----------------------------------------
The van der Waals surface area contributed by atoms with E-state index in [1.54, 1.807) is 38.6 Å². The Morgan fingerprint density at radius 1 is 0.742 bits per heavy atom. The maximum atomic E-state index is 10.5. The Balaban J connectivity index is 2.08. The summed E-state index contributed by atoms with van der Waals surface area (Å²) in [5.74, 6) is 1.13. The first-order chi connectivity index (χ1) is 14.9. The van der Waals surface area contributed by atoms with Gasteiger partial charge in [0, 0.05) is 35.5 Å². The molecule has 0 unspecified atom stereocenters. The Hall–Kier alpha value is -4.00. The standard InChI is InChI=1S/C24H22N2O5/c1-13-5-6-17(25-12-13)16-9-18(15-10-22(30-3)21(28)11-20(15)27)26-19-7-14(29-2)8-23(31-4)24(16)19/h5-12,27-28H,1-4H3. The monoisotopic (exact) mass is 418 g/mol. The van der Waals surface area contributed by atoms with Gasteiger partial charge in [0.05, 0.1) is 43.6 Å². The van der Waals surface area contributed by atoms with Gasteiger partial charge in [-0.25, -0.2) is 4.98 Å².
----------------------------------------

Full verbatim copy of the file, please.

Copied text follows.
The van der Waals surface area contributed by atoms with E-state index in [1.54, 1.807) is 38.6 Å². The Morgan fingerprint density at radius 1 is 0.742 bits per heavy atom. The maximum atomic E-state index is 10.5. The Balaban J connectivity index is 2.08. The summed E-state index contributed by atoms with van der Waals surface area (Å²) in [5.74, 6) is 1.13. The first-order chi connectivity index (χ1) is 14.9. The van der Waals surface area contributed by atoms with Gasteiger partial charge in [0, 0.05) is 35.5 Å². The molecule has 0 unspecified atom stereocenters. The Hall–Kier alpha value is -4.00. The standard InChI is InChI=1S/C24H22N2O5/c1-13-5-6-17(25-12-13)16-9-18(15-10-22(30-3)21(28)11-20(15)27)26-19-7-14(29-2)8-23(31-4)24(16)19/h5-12,27-28H,1-4H3. The monoisotopic (exact) mass is 418 g/mol. The van der Waals surface area contributed by atoms with Gasteiger partial charge in [0.05, 0.1) is 43.6 Å². The van der Waals surface area contributed by atoms with Gasteiger partial charge in [-0.25, -0.2) is 4.98 Å².